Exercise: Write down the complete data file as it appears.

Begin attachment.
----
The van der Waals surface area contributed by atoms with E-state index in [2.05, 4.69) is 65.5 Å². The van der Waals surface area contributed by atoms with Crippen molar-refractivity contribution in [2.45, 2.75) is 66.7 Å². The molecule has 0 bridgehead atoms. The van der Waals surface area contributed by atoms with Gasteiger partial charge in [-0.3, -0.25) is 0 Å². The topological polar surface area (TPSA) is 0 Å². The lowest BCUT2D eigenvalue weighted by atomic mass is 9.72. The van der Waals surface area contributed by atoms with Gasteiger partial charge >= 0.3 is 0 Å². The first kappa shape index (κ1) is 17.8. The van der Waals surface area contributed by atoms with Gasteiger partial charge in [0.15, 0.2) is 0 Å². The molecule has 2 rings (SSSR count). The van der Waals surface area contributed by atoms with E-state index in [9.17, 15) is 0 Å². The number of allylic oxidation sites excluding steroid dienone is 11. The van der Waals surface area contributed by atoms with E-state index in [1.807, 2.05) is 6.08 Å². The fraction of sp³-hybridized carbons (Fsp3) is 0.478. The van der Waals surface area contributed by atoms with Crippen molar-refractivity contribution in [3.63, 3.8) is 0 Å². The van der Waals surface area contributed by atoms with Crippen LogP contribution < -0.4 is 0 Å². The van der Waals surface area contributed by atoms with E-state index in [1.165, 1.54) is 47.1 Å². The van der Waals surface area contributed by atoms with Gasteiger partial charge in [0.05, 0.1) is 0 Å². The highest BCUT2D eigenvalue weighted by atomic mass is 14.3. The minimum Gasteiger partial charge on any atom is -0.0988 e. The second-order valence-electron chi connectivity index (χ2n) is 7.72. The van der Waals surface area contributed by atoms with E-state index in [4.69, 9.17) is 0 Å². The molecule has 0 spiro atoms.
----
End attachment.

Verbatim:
The van der Waals surface area contributed by atoms with E-state index in [2.05, 4.69) is 65.5 Å². The van der Waals surface area contributed by atoms with Crippen molar-refractivity contribution in [2.45, 2.75) is 66.7 Å². The molecule has 0 bridgehead atoms. The van der Waals surface area contributed by atoms with Gasteiger partial charge in [-0.3, -0.25) is 0 Å². The topological polar surface area (TPSA) is 0 Å². The lowest BCUT2D eigenvalue weighted by atomic mass is 9.72. The van der Waals surface area contributed by atoms with Gasteiger partial charge >= 0.3 is 0 Å². The first kappa shape index (κ1) is 17.8. The van der Waals surface area contributed by atoms with Gasteiger partial charge in [0.15, 0.2) is 0 Å². The molecule has 2 rings (SSSR count). The van der Waals surface area contributed by atoms with E-state index in [9.17, 15) is 0 Å². The number of allylic oxidation sites excluding steroid dienone is 11. The van der Waals surface area contributed by atoms with E-state index in [1.807, 2.05) is 6.08 Å². The fraction of sp³-hybridized carbons (Fsp3) is 0.478. The van der Waals surface area contributed by atoms with Crippen molar-refractivity contribution in [3.63, 3.8) is 0 Å². The van der Waals surface area contributed by atoms with Crippen LogP contribution < -0.4 is 0 Å². The van der Waals surface area contributed by atoms with E-state index in [1.165, 1.54) is 47.1 Å². The van der Waals surface area contributed by atoms with Gasteiger partial charge in [0.05, 0.1) is 0 Å². The highest BCUT2D eigenvalue weighted by atomic mass is 14.3. The minimum Gasteiger partial charge on any atom is -0.0988 e. The second-order valence-electron chi connectivity index (χ2n) is 7.72. The van der Waals surface area contributed by atoms with E-state index in [4.69, 9.17) is 0 Å². The molecule has 0 spiro atoms.